Aye, A Selkie Wife, She Was
By Marcus Lemasters
I’ve always loved the Scottish mermaid stories of Selkies. This is my version of the folktale.
Lachlan Hayes was a wrecker. Although young, strong and handsome man, Lachlan was also an unscrupulous man who used his lantern to draw sailing ships to the submerged rocks just offshore. He lived by salvaging whatever he could draw upon the rocky shoals.
Late of a night, Lachlan moved about the rocks with a lantern to light the paths before his feet. At a distance he heard, singing and merriment. As he stole along the edge of a small sandy cove, he spied several nude young men and women moving in dance and song around a campfire. He spotted their clothes cast to the side out of the way. As he watched in amazement, he soon realized that what he thought were clothes were in fact seal skins.
In a trice, he knew them to be selkies and to have one would make him rich and famous. With the advancing of the moonlit shadows, Lachlan slipped in and lifted one of the seal skins, expecting it to be quite heavy, but he was greatly surprised to find that it was a soft and as light as a down feather. He crept back into the darkest shadows and began to wait.
As the sun began to rise, dancers ran to their skins, slipped them on and just as quickly slipped into the sea. Soon, Lachlan began to hear the weeping and woeful sobbing of a young maiden. The sounds about broke his heart and his first thought was to throw out the seal skin and run away. Yet, as he stood, he gazed upon the form and face of the most beautiful woman he had ever seen in his life.
Lachlan Hayes was a wrecker. He quickly hid the seal skin and walked out upon the beach and grasped the girl by the shoulders. Oh, she was so beautiful. Lachlan was instantly in love. At first the girl was terrified, she pleaded, she begged, and then, she realized the words she spoke, the man could not understand. She was trapped. She could not slip back into the sea. A human had tricked her, had captured her. And now she was his. She submitted to the will of the sea and to the will of the man.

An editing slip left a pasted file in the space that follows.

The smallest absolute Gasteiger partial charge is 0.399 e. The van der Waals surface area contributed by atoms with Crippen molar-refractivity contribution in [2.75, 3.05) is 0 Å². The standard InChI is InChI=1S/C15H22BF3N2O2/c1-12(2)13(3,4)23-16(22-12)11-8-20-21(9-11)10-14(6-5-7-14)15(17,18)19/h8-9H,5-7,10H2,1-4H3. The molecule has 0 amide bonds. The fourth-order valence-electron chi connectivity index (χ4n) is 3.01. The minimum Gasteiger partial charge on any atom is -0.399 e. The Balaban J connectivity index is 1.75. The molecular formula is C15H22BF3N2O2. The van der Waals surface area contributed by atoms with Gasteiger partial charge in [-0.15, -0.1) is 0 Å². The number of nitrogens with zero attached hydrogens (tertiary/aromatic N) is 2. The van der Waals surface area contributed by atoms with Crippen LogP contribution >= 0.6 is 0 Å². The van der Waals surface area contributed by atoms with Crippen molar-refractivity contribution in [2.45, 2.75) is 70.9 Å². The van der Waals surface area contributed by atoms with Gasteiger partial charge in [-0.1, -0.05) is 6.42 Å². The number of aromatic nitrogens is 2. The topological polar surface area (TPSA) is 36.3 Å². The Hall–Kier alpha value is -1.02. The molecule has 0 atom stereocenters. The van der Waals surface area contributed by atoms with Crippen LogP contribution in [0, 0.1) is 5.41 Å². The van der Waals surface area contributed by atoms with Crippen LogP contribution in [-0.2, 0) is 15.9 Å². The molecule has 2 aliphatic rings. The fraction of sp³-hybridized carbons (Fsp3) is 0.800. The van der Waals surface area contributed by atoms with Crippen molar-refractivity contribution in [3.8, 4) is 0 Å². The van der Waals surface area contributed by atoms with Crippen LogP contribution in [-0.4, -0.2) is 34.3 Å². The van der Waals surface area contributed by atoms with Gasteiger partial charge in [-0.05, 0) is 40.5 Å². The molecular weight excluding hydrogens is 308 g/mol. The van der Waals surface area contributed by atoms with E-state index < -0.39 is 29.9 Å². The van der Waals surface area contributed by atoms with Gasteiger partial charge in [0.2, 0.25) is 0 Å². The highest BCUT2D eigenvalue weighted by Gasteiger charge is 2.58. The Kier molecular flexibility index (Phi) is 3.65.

The beautiful woman lived many years with Lachlan. She never spoke a word, but she treated him with kindness, not love, but with respect, obedience, and faith. Lachlan called her Fanella, which meant “fair of shoulder,” for every part of her was beautiful. She bore him several children, who in turn were just as strong and handsome as Lachlan or as beautiful as herself.
Every waking moment Fanella was not at work or attending Lachlan, she spent walking the lonely shores, quietly weeping. Many was the time that Lachlan would find Fanella seated upon a lone rock, surrounded by seals. Even though one often stopped at the edge of the water and look back with a longing sorrowful eye, upon his approach, all would flee for surge of the surf.
Lachlan aged, and the children grew up and began families of their own. The local villagers talked about how Fanella was so beautiful and no matter the days that passed, she never seemed to change. One foggy evening as they sat near the peat fire, Lachlan complained of the chills and Fanella went to find a cover to give him comfort.
As Fanella pulled a box from beneath the bed, a small bundle fell from behind the headboard. Out of curiosity, she opened it to find the softest silver seal skin she had ever seen. A soft gasp and a soft sigh of release were followed by the soft tread of bare feet. Lachlan sat waiting by the fire, expecting to feel the touch of a soft beautiful hand, but his back only felt only the chill of cold steel as it slipped between his ribs. For humans are not the only wreckers, you see.
This article appeared in the Beachcombing Magazine May/June 2020 issue.